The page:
An important book that urges us to ask about the usefulness of metaphors of place in the design of legal regulation
It has long been standard practice in legal studies to identify the place of law within the social order. And yet, as The Place of Law suggests, the meaning of the concept of "the place of law" is not self-evident.
This book helps us see how the law defines territory and attempts to keep things in place; it shows how law can be, and is, used to create particular kinds of places -- differentiating, for example, individual property from public land. And it looks at place as a metaphor that organizes the way we see the world. This important new book urges us to ask about the usefulness of metaphors of place in the design of legal regulation.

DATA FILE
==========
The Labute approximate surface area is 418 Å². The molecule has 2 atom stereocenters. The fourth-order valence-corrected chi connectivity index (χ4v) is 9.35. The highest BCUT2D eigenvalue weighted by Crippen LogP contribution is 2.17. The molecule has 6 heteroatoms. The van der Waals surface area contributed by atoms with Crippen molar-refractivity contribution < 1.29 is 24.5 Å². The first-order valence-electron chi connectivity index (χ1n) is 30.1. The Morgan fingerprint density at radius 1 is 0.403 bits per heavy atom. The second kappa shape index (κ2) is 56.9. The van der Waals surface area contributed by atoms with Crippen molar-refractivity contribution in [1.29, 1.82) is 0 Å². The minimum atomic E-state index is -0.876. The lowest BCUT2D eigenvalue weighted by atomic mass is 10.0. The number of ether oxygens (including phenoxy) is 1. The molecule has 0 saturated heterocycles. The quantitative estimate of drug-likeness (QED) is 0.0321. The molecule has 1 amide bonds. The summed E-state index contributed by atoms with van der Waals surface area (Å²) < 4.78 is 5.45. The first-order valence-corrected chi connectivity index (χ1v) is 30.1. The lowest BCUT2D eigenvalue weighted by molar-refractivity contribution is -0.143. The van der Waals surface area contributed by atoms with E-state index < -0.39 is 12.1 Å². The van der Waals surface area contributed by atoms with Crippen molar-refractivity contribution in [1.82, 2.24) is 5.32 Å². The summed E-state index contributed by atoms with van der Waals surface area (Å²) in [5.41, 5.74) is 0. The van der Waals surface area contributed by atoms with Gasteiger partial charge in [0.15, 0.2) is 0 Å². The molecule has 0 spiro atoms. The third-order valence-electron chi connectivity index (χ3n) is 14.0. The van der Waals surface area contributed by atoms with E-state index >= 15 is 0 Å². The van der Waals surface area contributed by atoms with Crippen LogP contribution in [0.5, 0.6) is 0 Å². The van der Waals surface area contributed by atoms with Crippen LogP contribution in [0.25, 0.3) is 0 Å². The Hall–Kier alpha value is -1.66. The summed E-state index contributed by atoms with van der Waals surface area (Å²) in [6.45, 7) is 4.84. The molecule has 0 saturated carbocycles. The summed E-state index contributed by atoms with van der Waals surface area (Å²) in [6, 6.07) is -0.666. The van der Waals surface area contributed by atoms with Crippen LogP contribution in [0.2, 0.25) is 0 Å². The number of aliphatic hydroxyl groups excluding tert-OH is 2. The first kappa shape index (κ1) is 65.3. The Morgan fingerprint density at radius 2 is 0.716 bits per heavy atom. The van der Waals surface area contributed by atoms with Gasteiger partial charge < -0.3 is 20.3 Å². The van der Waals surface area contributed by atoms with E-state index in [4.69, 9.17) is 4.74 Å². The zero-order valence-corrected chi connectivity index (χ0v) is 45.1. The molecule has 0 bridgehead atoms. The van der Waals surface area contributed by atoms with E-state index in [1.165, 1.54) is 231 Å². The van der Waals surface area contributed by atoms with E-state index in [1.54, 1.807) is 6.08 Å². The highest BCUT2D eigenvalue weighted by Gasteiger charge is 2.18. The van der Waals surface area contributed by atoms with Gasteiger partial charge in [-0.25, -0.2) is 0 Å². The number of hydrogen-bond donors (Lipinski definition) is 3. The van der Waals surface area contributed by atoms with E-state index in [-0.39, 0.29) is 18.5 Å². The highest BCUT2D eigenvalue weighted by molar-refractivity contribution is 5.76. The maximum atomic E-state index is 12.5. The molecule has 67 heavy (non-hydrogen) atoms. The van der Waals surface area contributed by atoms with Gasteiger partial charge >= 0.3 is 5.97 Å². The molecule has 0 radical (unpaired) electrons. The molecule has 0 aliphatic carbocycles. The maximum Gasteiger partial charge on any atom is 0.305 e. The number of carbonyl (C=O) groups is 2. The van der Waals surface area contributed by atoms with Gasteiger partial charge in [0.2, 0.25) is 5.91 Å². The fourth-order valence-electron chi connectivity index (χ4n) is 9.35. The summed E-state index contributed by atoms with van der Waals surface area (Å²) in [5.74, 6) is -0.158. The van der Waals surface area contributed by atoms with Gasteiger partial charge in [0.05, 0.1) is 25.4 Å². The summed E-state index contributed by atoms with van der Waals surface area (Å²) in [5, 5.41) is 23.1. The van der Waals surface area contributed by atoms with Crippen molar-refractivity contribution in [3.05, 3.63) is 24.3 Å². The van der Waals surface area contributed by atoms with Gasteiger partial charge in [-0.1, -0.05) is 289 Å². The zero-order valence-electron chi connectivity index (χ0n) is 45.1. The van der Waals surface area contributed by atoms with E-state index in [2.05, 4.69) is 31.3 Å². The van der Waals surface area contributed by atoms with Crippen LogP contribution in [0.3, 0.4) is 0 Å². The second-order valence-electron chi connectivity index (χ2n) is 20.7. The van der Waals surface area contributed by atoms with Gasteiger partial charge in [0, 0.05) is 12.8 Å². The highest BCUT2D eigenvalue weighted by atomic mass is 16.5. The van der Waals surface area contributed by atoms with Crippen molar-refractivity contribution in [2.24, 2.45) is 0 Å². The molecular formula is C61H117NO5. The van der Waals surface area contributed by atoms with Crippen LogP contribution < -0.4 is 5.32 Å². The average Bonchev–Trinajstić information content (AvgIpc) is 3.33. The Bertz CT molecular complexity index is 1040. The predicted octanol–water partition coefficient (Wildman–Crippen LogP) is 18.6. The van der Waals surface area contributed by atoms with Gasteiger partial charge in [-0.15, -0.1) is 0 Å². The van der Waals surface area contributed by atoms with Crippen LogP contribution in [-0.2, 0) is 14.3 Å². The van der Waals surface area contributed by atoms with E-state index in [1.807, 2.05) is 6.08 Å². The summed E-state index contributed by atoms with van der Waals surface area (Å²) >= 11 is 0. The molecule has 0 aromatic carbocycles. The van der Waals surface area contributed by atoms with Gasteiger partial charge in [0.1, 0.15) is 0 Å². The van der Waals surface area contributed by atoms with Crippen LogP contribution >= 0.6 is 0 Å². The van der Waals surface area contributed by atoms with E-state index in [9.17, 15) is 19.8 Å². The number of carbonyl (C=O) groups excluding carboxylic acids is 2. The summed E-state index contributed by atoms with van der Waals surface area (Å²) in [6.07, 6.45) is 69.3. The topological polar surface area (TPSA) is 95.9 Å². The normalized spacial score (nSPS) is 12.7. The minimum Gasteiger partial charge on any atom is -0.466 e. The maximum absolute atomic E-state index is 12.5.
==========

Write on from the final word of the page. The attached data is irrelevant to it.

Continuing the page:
Austin Sarat is William Nelson Cromwell Professor of Jurisprudence and Political Science at Amherst College.
Lawrence Douglas is Professor of Law, Jurisprudence, and Social Thought at Amherst College.
Martha Merrill Umphrey is Associate Professor of Law, Jurisprudence, and Social Thought at Amherst College.